WHO SHOULD JOIN?
We welcome anyone who will benefit from our information. Membership is for those who consider themselves taller than average.
You decide. We have no minimum height requirement because we believe that people know for themselves whether or not they are tall. The club welcomes individuals and families – taller than average children are, after all, the next generation of members. With each generation growing taller, our members are drawn from all walks of life and every age group.
Founded in 1991 by Phil Heinricy, the Tall Persons Club GB & Ireland is an independent non-profit organisation dedicated to providing information and promoting the interests of tall people.
If you are above average height, know someone who is, or have children who are taller than average, the Tall Persons Club aims to offer support, guidance, practical information, and a social outlet that facilitates the meeting of equally elevated souls. Joining the Tall Persons Club can help you gain confidence, and inspire you to improve matters not just for tall people, but for all people.
It was a perfectly ordinary December day in 1990, ordinary that is, apart from the fact that I had overslept, and was a little late leaving for work. I finished my cup of coffee, picked up my briefcase and was about to head for the door when the commercial break in The Time The Place drew to a close, and they trailed a coming programme.
"Are you very tall, are you very short? Has this affected your life? Do you have a story to tell about what it is like to be either very tall or very short? If so, call The Time The Place".
I called, and vented my spleen about some of the things that irritated me about being exceptionally tall, as well as explaining why I actually enjoy being 6ft 8in. The researcher asked whether I would be available to appear on the programme a few days hence, and so it was that I came to be in London a few days before Christmas, ready to embark on my first television appearance. Thames Television was paying for my room at the Ibis Hotel near Euston station.
Little did I realise at the time that I would be back at the same hotel seven and a half years later, during the largest convention of tall people this country had ever hosted.
Waiting in hospitality before the programme, I noticed how all the tall people were at one end of the room while all the short people had congregated at the other.
Both groups were sharing tips on where to buy the many things in which the user's or wearer's height was a factor. One of the men in the tall group, having just written down the names of two shops he hadn't known about, said: "Wouldn't it be great if there were some place you could call and get all this information?"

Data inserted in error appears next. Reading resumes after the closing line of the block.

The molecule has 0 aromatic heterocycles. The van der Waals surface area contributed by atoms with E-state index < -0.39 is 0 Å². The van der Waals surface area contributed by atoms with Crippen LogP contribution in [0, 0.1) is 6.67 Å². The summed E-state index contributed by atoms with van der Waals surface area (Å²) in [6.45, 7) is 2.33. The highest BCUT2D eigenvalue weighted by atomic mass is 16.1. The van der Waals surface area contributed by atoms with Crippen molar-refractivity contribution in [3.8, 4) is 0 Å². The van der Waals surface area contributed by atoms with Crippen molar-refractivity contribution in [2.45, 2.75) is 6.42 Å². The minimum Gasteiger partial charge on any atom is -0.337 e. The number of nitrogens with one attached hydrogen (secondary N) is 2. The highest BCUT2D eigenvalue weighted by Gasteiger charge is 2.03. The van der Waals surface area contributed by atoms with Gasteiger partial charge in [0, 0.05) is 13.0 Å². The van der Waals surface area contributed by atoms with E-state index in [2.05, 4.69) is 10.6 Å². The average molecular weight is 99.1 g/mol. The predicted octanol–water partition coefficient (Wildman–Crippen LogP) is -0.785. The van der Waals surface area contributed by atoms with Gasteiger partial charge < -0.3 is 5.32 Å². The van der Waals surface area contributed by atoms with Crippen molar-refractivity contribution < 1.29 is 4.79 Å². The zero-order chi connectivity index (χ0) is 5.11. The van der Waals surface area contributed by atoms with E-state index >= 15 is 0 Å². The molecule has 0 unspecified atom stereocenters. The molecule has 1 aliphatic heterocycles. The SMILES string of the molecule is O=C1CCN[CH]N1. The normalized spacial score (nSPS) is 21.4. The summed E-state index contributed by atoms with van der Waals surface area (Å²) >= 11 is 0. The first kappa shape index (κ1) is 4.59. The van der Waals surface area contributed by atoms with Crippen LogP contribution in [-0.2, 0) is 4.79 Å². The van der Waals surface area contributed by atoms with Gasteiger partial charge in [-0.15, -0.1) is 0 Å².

The seeds were sown!
As you can imagine, I raised several points during the programme.
Back in hospitality I got talking with Judith Levy, of the specialist retailer High and Mighty. I told her I wished that no tall teenager would have to go through what I went through without knowing that there was some support from people who understood. I proposed an organisation for tall people. She liked the idea and suggested we meet again.
The seeds were sprouting nicely!
Judith and I met again the following March, this time at the High & Mighty head office in Hungerford. She was most supportive, saying that co-operation between us could lead to them gaining a greater understanding of their market, and they would be happy to support a club with advertising.
The seeds had firmly taken root.
I suspect my long suffering wife thought that this was just another of my madcap ideas, which I would research thoroughly, but which would ultimately come to nothing. Unfortunately for her, I knew the right producer at our local radio station, BBC Hereford and Worcester. Mary Johns, all 5ft nothing of her, was intrigued by the concept of a club for tall people, and interviewed me for the mid-morning show. A few people called for more information. I made contact, and we discussed the idea further. It became apparent that this sucker just might fly. One thing I was certain of: the majority of people wanted information rather than social activity. All agreed it would be nice, especially for teenagers, but essentially it was 'Information before Intoxication'.
It would take a really nasty frost to kill these seeds.